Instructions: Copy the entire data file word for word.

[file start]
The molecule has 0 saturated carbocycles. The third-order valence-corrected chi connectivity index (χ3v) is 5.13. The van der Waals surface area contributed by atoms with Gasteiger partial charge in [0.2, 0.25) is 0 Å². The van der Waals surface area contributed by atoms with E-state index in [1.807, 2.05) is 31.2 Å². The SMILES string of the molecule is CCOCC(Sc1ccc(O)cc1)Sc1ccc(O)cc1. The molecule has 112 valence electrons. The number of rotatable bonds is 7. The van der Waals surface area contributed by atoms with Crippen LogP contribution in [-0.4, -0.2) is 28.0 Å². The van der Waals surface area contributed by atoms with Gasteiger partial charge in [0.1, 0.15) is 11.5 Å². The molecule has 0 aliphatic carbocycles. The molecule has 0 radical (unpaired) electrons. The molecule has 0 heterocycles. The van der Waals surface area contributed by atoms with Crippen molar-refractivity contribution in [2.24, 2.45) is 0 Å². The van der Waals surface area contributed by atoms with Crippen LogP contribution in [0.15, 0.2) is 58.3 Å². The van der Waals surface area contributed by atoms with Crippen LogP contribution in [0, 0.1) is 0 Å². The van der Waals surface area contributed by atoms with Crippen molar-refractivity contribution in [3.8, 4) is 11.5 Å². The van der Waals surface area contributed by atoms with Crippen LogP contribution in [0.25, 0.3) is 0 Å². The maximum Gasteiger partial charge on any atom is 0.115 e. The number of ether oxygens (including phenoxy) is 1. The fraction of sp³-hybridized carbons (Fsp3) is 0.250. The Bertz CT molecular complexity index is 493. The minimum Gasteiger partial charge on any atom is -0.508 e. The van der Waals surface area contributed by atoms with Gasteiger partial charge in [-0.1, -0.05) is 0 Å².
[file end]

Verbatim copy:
The molecule has 0 saturated carbocycles. The third-order valence-corrected chi connectivity index (χ3v) is 5.13. The van der Waals surface area contributed by atoms with Gasteiger partial charge in [0.2, 0.25) is 0 Å². The van der Waals surface area contributed by atoms with E-state index in [1.807, 2.05) is 31.2 Å². The SMILES string of the molecule is CCOCC(Sc1ccc(O)cc1)Sc1ccc(O)cc1. The molecule has 112 valence electrons. The number of rotatable bonds is 7. The van der Waals surface area contributed by atoms with Crippen LogP contribution in [-0.4, -0.2) is 28.0 Å². The van der Waals surface area contributed by atoms with Gasteiger partial charge in [0.1, 0.15) is 11.5 Å². The molecule has 0 aliphatic carbocycles. The molecule has 0 radical (unpaired) electrons. The molecule has 0 heterocycles. The van der Waals surface area contributed by atoms with Crippen molar-refractivity contribution in [2.24, 2.45) is 0 Å². The van der Waals surface area contributed by atoms with Crippen LogP contribution in [0.15, 0.2) is 58.3 Å². The van der Waals surface area contributed by atoms with Crippen LogP contribution in [0, 0.1) is 0 Å². The van der Waals surface area contributed by atoms with Crippen molar-refractivity contribution in [3.8, 4) is 11.5 Å². The van der Waals surface area contributed by atoms with Crippen LogP contribution in [0.25, 0.3) is 0 Å². The maximum Gasteiger partial charge on any atom is 0.115 e. The number of ether oxygens (including phenoxy) is 1. The fraction of sp³-hybridized carbons (Fsp3) is 0.250. The Bertz CT molecular complexity index is 493. The minimum Gasteiger partial charge on any atom is -0.508 e. The van der Waals surface area contributed by atoms with Gasteiger partial charge in [-0.1, -0.05) is 0 Å².